The 1990s were the heyday of the Russian gangster, and the violent period remains the primary image of organized crime in popular culture. Galeotti excels in dispelling this image. Russian organized crime never truly matched any Godfather-esque picture. Though packed with tales of contract killings resembling any true crime book, Galeotti retains the analytical rigor of an academic, defining and categorizing the organizations identified. Notably, most Russian criminal organizations fail to fall into a strictly hierarchical model, with a “godfather” ruling at the top. More often, these group are horizontal in nature with leaders working with members and other groups as circumstances and profits dictate. Galeotti highlights that the one instance where a crime leader did attempt to assert himself as a Sicilian Mafia-style “boss of bosses” quickly led to his assassination.

And as these groups followed Russia into the Putin-era, the amorphous nature of Russian organized crime became even more difficult to capture. The lawlessness of the 1990s succumbed to a strengthened central state, unwilling to allow criminals to openly challenge order. Old-style vory have given way to a more low-profile crime boss who operates between the legitimate and illegitimate, among the criminal, state, and private sectors. Galeotti quotes former Central Intelligence Agency director James Woolsey:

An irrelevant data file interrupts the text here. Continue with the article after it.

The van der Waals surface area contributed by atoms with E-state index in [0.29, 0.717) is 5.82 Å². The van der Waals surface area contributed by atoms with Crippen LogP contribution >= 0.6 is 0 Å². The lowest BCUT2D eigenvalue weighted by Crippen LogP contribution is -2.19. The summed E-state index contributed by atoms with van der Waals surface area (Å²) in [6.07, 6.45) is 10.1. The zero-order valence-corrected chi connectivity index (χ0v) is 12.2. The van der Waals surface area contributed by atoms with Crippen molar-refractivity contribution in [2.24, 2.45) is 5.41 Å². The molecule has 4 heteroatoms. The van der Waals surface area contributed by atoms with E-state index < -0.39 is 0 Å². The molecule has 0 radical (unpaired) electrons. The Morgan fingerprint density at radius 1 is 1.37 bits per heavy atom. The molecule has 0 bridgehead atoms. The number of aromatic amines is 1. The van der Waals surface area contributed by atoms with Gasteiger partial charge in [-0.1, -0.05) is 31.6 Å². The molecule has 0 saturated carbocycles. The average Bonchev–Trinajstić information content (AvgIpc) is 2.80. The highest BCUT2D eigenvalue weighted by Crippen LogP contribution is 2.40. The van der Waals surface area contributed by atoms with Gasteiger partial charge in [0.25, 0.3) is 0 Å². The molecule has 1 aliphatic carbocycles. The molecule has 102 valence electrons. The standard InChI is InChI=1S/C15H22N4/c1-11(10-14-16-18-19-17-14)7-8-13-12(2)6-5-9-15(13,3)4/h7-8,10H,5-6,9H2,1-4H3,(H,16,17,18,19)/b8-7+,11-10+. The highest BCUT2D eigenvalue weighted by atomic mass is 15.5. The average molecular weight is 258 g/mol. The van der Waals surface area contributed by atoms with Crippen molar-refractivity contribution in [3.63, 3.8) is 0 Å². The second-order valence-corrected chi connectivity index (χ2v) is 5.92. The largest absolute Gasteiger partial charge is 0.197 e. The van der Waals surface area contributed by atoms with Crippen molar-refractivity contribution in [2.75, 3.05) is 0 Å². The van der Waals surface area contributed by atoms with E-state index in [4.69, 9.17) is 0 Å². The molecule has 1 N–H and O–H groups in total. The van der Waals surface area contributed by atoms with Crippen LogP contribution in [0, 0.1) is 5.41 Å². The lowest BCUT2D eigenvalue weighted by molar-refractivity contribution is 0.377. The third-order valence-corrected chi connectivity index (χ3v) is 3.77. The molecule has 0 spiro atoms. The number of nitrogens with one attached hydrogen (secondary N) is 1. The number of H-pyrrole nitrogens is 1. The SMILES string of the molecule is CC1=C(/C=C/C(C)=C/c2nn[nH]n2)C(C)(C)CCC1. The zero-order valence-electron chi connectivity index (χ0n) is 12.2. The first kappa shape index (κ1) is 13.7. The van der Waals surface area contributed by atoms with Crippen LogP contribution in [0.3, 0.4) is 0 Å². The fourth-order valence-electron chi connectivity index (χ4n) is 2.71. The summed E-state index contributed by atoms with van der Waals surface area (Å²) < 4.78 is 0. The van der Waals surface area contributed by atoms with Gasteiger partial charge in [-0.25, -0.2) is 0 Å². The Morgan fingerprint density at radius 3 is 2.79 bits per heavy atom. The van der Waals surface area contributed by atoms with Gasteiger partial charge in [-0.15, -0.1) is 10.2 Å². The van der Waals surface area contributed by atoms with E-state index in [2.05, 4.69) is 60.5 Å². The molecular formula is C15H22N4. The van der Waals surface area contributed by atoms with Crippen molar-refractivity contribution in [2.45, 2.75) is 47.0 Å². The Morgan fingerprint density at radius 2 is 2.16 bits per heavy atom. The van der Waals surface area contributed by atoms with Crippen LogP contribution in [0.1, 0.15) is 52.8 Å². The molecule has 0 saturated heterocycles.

“If you should chance to strike up a conversation with an articulate, English-speaking Russian…wearing a $3,000 suit and a pair of Gucci loafers, and he tells you that he is an executive of a Russian trading company…there are four possibilities.” These were that he was a businessman, a spy, a gangster, or “he may be all three and that none of those three institutions have any problem with the arrangement.”

It is views like this that lead Galeotti to point out the widespread notion that Russia is a “mafia state.” This characterization is by no means his own, with it being a common view among Russia watchers. The main challenge is that phrase is often used to describe multiple facets of crime in Russia. It is both used to describe the political elite, up to and including Putin himself, using their position to enrich themselves, as well as the infiltration of the state by those fully within the criminal world.